The Economic Consequences of Conflict in Sub-Saharan Africa

Author/Editor:

Xiangming Fang ; Siddharth Kothari ; Cameron McLoughlin ; Mustafa Yenice

Publication Date:

October 30, 2020

Electronic Access:

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Disclaimer: IMF Working Papers describe research in progress by the author(s) and are published to elicit comments and to encourage debate. The views expressed in IMF Working Papers are those of the author(s) and do not necessarily represent the views of the IMF, its Executive Board, or IMF management.

Summary:

Sub-Saharan Africa has been marred by conflicts during the past several decades. While the intensity of conflicts in recent years is lower than that observed in the 1990s, the region remains prone to conflicts, with around 30 percent of the countries affected in 2019. In addition to immeasurable human suffering, conflicts impose large economic costs. On average, annual growth in countries in intense conflicts is about 2.5 percentage points lower, and the cumulative impact on per capita GDP increases over time. Furthermore, conflicts pose significant strains on countries’ public finances, lowering revenue, raising military spending, and shifting resources away from development and social spending.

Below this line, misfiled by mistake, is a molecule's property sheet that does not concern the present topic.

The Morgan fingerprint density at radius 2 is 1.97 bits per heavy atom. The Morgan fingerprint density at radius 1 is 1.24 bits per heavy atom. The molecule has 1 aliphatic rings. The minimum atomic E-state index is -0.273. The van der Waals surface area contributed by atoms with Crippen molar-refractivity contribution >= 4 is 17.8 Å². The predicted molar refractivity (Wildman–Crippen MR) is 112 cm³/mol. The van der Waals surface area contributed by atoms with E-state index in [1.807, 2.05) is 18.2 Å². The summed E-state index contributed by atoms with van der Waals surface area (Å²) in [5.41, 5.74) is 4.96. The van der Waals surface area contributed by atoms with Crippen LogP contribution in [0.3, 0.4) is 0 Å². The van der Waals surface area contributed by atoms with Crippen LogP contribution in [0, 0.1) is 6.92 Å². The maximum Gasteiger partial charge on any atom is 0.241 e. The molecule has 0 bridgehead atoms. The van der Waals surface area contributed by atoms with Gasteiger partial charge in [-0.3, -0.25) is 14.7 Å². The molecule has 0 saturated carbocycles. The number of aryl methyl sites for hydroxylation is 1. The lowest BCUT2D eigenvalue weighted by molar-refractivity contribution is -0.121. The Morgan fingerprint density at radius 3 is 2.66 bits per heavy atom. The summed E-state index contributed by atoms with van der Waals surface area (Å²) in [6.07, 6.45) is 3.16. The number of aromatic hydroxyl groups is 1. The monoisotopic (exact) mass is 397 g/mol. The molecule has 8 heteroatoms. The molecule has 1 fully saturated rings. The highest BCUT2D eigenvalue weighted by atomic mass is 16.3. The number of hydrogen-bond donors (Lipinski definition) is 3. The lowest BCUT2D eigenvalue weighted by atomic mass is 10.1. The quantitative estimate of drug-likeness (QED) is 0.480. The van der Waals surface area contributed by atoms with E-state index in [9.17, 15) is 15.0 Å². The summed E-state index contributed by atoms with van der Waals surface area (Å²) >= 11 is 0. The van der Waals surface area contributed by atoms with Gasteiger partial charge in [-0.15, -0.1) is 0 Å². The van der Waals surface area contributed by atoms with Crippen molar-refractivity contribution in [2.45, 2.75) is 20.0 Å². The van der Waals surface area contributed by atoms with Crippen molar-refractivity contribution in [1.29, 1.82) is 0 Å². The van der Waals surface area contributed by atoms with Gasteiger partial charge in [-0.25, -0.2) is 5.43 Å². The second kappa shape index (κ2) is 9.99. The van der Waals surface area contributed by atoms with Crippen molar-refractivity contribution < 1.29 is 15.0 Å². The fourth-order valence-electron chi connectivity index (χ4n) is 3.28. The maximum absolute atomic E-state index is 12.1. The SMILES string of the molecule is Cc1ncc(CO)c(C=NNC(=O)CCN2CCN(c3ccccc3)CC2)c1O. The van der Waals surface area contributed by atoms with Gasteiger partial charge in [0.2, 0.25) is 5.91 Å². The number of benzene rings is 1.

Series:

Working Paper No. 2020/221

Frequency:

regular

English

Publication Date:

October 30, 2020

ISBN/ISSN:

9781513559667/1018-5941

Stock No:

WPIEA2020221

Format:

Paper

Pages:

29

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